Generalized Voronoi diagrams
Introduction. Voronoi diagrams of points in the Euclidean plane were first defined one and a half centuries ago by Lejeune Dirichlet when investigating quadratic forms.1 Besides the basic Voronoi diagrams of points, various generalizations have been of interest in the field computational geometry:2
- Voronoi diagrams in higher-dimensional spaces.
- Voronoi diagrams in spaces endowed with different metrics and distance functions.
- Voronoi diagrams of not just points but various types of geometric objects.
All these kinds of Voronoi diagrams have in common that we consider a finite set of input objects. Then the Voronoi diagram of these objects tessellates the space into so-called Voronoi cells such that (i) every Voronoi cell uniquely belongs to an object and (ii) the Voronoi cell of an object A comprises those points that are closer to A than to any other object B.
Voronoi diagram of points, straight-line segments and circular arcs. In Held and Huber [HeHu08, HeHu09], we generalized the topology-oriented approach of Sugihara and Iri3 in order to compute the Voronoi diagram of points, straight-line segments and circular arcs. The resulting implementation ArcVRONI is an extension to Held’s VRONI, which adds circular arcs to the list of supported input primitiva.
To our knowledge, ArcVRONI is still the only available Voronoi code that is able to compute the Voronoi diagram of points, straight-line segments and circular arcs on an industrial-strength level. ArcVRONI is available for commercial and academical use and, in fact, has been licensed for many industrial applications. Besides Voronoi diagrams, ArcVRONI also features the computation of the medial axis and offset curves based on Minkowski-sums.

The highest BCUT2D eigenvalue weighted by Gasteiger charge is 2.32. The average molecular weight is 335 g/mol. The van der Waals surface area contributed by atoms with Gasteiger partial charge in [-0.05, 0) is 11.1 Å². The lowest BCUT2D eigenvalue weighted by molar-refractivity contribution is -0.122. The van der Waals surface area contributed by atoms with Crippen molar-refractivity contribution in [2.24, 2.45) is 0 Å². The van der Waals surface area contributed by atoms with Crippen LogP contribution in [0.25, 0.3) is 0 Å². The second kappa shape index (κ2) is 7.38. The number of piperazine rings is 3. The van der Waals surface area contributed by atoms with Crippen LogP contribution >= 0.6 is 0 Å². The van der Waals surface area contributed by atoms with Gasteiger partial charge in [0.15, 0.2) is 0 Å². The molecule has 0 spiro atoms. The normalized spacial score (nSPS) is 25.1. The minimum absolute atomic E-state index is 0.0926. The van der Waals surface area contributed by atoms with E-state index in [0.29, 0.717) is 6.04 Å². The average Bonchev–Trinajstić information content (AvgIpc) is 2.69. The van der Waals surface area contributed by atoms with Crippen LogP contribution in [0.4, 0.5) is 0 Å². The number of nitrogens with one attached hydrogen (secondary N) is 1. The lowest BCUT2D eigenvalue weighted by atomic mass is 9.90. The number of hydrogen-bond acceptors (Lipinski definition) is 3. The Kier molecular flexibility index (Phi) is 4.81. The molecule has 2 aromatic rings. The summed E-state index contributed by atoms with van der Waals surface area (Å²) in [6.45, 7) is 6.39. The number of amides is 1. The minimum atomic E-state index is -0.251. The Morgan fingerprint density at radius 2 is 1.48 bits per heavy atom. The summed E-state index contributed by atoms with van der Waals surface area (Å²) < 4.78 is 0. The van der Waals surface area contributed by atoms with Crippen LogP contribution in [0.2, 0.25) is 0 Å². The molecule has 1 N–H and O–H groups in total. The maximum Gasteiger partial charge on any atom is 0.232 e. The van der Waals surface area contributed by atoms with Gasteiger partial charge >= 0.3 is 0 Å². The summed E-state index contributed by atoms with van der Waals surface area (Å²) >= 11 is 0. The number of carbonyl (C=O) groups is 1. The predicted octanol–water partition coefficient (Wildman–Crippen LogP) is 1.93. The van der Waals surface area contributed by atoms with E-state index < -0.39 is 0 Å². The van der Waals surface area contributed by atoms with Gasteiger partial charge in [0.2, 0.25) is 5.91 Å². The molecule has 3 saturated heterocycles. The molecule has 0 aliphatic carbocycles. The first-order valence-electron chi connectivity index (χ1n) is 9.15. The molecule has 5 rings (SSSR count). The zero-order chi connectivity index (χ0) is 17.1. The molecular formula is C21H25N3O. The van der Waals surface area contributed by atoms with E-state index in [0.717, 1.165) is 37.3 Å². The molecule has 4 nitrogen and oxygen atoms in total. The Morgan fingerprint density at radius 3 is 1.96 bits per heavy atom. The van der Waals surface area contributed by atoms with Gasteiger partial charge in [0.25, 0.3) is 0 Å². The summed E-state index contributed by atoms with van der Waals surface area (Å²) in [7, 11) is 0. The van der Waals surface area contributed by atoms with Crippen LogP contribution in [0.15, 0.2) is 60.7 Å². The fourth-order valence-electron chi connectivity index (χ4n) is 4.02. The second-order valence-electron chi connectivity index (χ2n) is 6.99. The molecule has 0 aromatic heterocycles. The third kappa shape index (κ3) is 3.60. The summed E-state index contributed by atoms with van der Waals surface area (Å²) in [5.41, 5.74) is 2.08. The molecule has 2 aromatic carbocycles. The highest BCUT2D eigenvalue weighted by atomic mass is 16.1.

For more details on VRONI, ArcVRONI, industrial and scientific applications of Voronoi diagrams, and example figures I refer to Martin Held’s website.
Variable-radius Voronoi diagram. In [HHP16, HHP15b,HHP15], we further generalized Voronoi diagrams in the following way: Similar to straight skeletons, one can define Voronoi diagrams as the interference pattern of a propagating wavefront4. The wavefront is an offset curve that is based on Minkowski sums with disks of a fixed radius. In this sense, the wavefront grows everywhere at unit speed. We generalized the wavefront process to non-uniform speeds and, in return, get as the dual skeleton structure a generalized Voronoi diagram, which we call variable-radius Voronoi diagram.
P. M. Gruber, Convex and discrete geometry, Springer-Verlag New York, 2007. ↩
F. Aurenhammer, Voronoi diagrams - a survey of a fundamental geometric data structure, ACM Computing Surveys, pp. 345-405, vol. 23(3), 1991. ↩
K. Sugihara and M. Iri, Construction of the Voronoi diagram for ‘one million’ generators in single-precision arithmetic, pp. 1471-1484, vol 80(9), Proceedings of the IEEE, 1992. ↩
The wavefront propagation is sometimes called grassfire model. ↩